A governmental panel on education reform will propose enhancing English-language education in elementary schools by making it an official subject for fifth- and sixth-graders.
As a way of nurturing people who can play an active role amid intensifying international competition, the panel headed by Waseda University President Kaoru Kamata will suggest boosting English-language education in elementary schools, according to a draft proposal.
Teaching English in elementary schools has been mandatory for fifth- and sixth-graders since the 2011 school year. But English is not treated as an official subject and is taught only once a week, mostly by homeroom teachers who have not had proper training in the language.
Upgrading English to an official subject would require more training for elementary schools teachers, adopting a system to evaluate student achievement and preparing textbooks approved by the education ministry.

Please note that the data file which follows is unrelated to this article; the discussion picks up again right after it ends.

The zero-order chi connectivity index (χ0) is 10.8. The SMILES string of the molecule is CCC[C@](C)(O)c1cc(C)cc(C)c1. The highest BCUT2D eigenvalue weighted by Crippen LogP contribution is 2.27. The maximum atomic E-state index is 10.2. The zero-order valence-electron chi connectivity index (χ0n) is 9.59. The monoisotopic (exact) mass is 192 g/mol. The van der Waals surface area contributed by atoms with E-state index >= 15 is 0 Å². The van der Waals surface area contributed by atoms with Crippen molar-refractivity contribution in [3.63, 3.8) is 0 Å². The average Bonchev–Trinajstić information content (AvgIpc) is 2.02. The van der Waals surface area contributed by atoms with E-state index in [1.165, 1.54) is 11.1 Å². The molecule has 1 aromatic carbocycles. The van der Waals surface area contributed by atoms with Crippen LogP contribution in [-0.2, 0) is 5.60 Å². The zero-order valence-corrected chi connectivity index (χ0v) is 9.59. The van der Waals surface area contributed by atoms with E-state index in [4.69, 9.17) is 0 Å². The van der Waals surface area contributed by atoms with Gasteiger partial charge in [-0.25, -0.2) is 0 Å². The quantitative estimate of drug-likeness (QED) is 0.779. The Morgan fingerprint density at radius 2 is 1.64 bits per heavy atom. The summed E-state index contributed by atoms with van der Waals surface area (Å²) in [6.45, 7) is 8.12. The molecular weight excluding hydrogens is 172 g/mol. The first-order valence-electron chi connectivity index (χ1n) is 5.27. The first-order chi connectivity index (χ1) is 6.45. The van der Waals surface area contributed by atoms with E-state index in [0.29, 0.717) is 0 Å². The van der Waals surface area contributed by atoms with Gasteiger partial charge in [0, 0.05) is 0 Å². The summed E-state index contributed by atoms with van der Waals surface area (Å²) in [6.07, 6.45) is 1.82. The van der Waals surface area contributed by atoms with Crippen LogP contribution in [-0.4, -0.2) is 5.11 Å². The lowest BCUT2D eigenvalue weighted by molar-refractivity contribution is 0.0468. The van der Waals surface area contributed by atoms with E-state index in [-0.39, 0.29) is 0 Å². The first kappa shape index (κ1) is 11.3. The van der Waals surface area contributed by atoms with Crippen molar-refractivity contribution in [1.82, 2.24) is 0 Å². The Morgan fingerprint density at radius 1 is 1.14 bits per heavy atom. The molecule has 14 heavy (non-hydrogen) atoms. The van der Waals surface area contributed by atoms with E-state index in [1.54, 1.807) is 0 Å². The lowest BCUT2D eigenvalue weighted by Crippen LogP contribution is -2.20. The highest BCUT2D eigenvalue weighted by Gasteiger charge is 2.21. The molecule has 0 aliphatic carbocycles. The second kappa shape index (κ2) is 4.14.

The education reform body will also call for English to be taught without any Japanese being spoken in some classes at junior high schools and increased student exchanges with non-Japanese through activities such as camping.
The group will propose establishing “special zones for international education,” in which local governments would invite prominent overseas universities to open branch campuses.
To increase the number of college students studying abroad, the panel will urge universities to give credits to students who intern at companies overseas, for the start of the academic year to be shifted from spring to fall, and for experience of studying abroad to be given weight in exams for national public service personnel.
The panel has already reported two sets of proposals on other educational reform issues to Prime Minister Shinzo Abe. The latest package on English education is set to be finalized by the end of this month.
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